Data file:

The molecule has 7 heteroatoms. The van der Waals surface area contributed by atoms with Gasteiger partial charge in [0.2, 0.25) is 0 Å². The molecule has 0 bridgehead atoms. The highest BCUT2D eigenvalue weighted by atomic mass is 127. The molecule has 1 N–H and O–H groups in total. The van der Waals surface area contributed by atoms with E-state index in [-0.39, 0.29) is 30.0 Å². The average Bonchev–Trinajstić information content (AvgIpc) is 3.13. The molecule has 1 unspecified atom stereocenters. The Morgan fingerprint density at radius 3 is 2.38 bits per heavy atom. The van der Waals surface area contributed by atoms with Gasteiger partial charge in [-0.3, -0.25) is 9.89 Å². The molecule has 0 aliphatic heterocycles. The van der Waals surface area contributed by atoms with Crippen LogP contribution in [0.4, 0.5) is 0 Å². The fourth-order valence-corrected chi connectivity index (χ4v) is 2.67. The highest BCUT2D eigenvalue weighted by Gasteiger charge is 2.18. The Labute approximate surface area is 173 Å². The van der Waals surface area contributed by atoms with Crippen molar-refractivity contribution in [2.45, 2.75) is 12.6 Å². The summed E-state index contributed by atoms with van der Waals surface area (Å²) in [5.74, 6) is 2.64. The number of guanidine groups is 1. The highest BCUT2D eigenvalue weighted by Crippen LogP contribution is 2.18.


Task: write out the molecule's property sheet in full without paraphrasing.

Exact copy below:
The molecule has 7 heteroatoms. The van der Waals surface area contributed by atoms with Gasteiger partial charge in [0.2, 0.25) is 0 Å². The molecule has 0 bridgehead atoms. The highest BCUT2D eigenvalue weighted by atomic mass is 127. The molecule has 1 N–H and O–H groups in total. The van der Waals surface area contributed by atoms with E-state index in [-0.39, 0.29) is 30.0 Å². The average Bonchev–Trinajstić information content (AvgIpc) is 3.13. The molecule has 1 unspecified atom stereocenters. The Morgan fingerprint density at radius 3 is 2.38 bits per heavy atom. The van der Waals surface area contributed by atoms with Gasteiger partial charge in [-0.3, -0.25) is 9.89 Å². The molecule has 0 aliphatic heterocycles. The van der Waals surface area contributed by atoms with Crippen LogP contribution in [0.4, 0.5) is 0 Å². The fourth-order valence-corrected chi connectivity index (χ4v) is 2.67. The highest BCUT2D eigenvalue weighted by Gasteiger charge is 2.18. The Labute approximate surface area is 173 Å². The van der Waals surface area contributed by atoms with Crippen molar-refractivity contribution in [2.45, 2.75) is 12.6 Å². The summed E-state index contributed by atoms with van der Waals surface area (Å²) in [5.74, 6) is 2.64. The number of guanidine groups is 1. The highest BCUT2D eigenvalue weighted by Crippen LogP contribution is 2.18.